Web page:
Early Childhood Caries in children 12-24 months old in Mitchell's Plain, South Africa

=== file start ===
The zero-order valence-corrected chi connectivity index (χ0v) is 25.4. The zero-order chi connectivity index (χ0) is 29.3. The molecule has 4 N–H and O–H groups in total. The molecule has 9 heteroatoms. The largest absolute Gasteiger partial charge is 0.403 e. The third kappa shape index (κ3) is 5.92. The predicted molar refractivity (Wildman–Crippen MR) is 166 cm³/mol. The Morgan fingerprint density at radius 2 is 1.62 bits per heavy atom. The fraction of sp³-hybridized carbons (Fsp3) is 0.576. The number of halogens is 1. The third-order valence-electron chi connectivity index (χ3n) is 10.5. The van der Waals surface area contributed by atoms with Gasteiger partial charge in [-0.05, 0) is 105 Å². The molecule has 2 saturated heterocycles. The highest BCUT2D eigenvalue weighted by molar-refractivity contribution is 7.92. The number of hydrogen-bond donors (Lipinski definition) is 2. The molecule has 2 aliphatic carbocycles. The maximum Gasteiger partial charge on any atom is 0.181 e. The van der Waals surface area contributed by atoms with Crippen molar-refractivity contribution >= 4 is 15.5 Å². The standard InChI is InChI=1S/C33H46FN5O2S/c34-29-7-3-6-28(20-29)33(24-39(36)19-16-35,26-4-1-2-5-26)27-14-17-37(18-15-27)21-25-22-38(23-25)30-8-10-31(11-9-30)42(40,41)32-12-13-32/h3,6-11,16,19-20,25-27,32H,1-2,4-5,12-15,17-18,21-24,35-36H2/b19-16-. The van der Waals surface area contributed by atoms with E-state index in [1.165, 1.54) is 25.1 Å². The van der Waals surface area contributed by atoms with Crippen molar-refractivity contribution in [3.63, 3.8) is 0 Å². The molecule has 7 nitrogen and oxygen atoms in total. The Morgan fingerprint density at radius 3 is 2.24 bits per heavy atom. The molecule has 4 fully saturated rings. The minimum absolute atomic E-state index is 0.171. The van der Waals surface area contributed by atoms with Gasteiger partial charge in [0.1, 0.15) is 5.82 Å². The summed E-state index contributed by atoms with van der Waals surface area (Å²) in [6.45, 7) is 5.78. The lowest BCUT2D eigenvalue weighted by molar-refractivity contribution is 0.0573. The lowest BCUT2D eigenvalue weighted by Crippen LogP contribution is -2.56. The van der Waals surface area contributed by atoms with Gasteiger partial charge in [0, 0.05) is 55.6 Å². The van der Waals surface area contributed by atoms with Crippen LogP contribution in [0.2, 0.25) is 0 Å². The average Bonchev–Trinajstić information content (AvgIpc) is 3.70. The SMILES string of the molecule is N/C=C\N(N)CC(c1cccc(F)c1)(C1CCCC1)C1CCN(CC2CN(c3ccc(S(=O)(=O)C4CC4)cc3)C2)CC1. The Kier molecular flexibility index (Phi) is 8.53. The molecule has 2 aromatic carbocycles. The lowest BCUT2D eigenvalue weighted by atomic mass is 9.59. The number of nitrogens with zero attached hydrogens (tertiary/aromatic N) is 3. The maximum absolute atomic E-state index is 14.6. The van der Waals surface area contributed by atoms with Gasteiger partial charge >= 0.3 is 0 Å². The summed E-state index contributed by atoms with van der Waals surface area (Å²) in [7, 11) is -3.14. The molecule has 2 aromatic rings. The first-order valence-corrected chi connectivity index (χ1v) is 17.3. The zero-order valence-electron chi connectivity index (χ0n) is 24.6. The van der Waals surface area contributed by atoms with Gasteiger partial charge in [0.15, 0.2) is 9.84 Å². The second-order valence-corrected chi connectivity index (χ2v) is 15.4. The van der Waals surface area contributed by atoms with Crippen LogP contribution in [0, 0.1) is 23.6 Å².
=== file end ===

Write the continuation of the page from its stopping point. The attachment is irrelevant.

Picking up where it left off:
The American Academy of Pediatric Dentistry (2005/06) defines Early Childhood Caries (ECC) as the presence of 1 or more decayed (noncavitated or cavitated lesions), missing (due to caries), or filled tooth surfaces in any primary tooth in a child 71 months of age or younger. ECC can cause significant problems in preschool children and is a source of considerable societal costs. The South African national oral health survey conducted between the year 1999 and 2002 reported on the caries prevalence in young children. The caries prevalence was 50% in 4-5 year old children with a mean dmft of 2.4 (van Wyk and van Wyk, 2004).The aim of the study is to assess early childhood caries in children 12-24 months in the Mitchell's Plain district of the Western Cape.Objectives are to determine: a) The prevalence and pattern of early childhood caries. b) The relation between early childhood caries and infant feeding practices. c) The relation between early childhood caries and oral hygiene practices of the child.This study is a cross sectional study of ECC of children 12-24 months of age. Parent/child pair attending the Well Baby Clinic at Eastridge/Mitchell's Plain were informed about the study and invited to participate on a voluntary basis. The data collected consisted of a dental examination of 120 children (stratified by age: 60 in 12-18 months age group and 60 in 19-24 months age group) and a questionnaire completed by the accompanying parent/guardian. The dental examination was conducted using the WHO guidelines (Geneva 1997). Child age, tooth status (sound, decayed, filled, extracted, unerupted), and visible dental plaque on maxillary incisors (Spitz et al, 2006) were recorded.The prevalence of ECC for the sample was 23.3% (dmft =0.88). The maxillary incisors had the highest prevalence of decay (14%) followed by the maxillary molars (4%). There was a significant association (p=.006) between duration (12 months and more) of bottle use and presence of caries (40% caries prevalence). There is no significant difference between the different feeding practices (breast, bottle or both) and the presence of caries. There is a high prevalence of Early Childhood Caries (23.3%) in the 12-24 month age group. Early Childhood Caries was related to prolonged (12 months) bottle feeding. The association between the presence of dental plaque and ECC was the most significant factor (p= .000).